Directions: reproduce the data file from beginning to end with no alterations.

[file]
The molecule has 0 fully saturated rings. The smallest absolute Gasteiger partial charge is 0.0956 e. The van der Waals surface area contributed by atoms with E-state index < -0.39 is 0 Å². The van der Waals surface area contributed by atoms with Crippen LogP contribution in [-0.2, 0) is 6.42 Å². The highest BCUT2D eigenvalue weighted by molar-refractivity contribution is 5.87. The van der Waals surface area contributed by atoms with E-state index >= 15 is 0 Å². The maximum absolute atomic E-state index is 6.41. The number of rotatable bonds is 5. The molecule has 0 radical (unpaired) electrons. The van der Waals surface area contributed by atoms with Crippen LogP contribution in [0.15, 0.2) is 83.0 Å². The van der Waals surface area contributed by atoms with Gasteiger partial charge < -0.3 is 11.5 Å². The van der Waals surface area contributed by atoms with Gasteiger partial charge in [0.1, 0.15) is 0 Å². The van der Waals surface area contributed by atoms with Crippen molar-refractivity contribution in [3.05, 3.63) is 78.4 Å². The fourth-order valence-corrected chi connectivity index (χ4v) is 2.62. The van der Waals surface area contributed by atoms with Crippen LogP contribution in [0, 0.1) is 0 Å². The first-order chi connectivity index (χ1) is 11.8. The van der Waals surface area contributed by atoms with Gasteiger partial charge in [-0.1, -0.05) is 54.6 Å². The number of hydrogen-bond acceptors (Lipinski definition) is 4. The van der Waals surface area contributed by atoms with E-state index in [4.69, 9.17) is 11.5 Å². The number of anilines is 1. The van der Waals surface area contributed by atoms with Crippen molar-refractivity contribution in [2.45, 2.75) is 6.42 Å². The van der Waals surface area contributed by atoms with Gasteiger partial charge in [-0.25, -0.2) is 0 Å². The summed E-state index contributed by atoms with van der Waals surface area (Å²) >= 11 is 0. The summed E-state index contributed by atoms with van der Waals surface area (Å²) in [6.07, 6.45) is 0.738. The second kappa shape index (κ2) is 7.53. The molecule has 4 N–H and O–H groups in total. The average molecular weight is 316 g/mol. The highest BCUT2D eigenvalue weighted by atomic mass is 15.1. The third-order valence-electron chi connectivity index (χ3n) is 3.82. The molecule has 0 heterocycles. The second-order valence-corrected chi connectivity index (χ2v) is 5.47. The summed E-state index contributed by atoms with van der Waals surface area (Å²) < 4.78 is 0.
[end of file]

The molecule has 0 fully saturated rings. The smallest absolute Gasteiger partial charge is 0.0956 e. The van der Waals surface area contributed by atoms with E-state index < -0.39 is 0 Å². The van der Waals surface area contributed by atoms with Crippen LogP contribution in [-0.2, 0) is 6.42 Å². The highest BCUT2D eigenvalue weighted by molar-refractivity contribution is 5.87. The van der Waals surface area contributed by atoms with E-state index >= 15 is 0 Å². The maximum absolute atomic E-state index is 6.41. The number of rotatable bonds is 5. The molecule has 0 radical (unpaired) electrons. The van der Waals surface area contributed by atoms with Crippen LogP contribution in [0.15, 0.2) is 83.0 Å². The van der Waals surface area contributed by atoms with Gasteiger partial charge < -0.3 is 11.5 Å². The van der Waals surface area contributed by atoms with Gasteiger partial charge in [0.1, 0.15) is 0 Å². The van der Waals surface area contributed by atoms with Crippen molar-refractivity contribution in [3.05, 3.63) is 78.4 Å². The fourth-order valence-corrected chi connectivity index (χ4v) is 2.62. The van der Waals surface area contributed by atoms with Crippen LogP contribution in [0, 0.1) is 0 Å². The first-order chi connectivity index (χ1) is 11.8. The van der Waals surface area contributed by atoms with Gasteiger partial charge in [-0.1, -0.05) is 54.6 Å². The number of hydrogen-bond acceptors (Lipinski definition) is 4. The van der Waals surface area contributed by atoms with E-state index in [4.69, 9.17) is 11.5 Å². The number of anilines is 1. The van der Waals surface area contributed by atoms with Crippen molar-refractivity contribution in [2.45, 2.75) is 6.42 Å². The van der Waals surface area contributed by atoms with Gasteiger partial charge in [-0.25, -0.2) is 0 Å². The summed E-state index contributed by atoms with van der Waals surface area (Å²) >= 11 is 0. The summed E-state index contributed by atoms with van der Waals surface area (Å²) in [6.07, 6.45) is 0.738. The second kappa shape index (κ2) is 7.53. The molecule has 4 N–H and O–H groups in total. The average molecular weight is 316 g/mol. The highest BCUT2D eigenvalue weighted by atomic mass is 15.1. The third-order valence-electron chi connectivity index (χ3n) is 3.82. The molecule has 0 heterocycles. The second-order valence-corrected chi connectivity index (χ2v) is 5.47. The summed E-state index contributed by atoms with van der Waals surface area (Å²) < 4.78 is 0.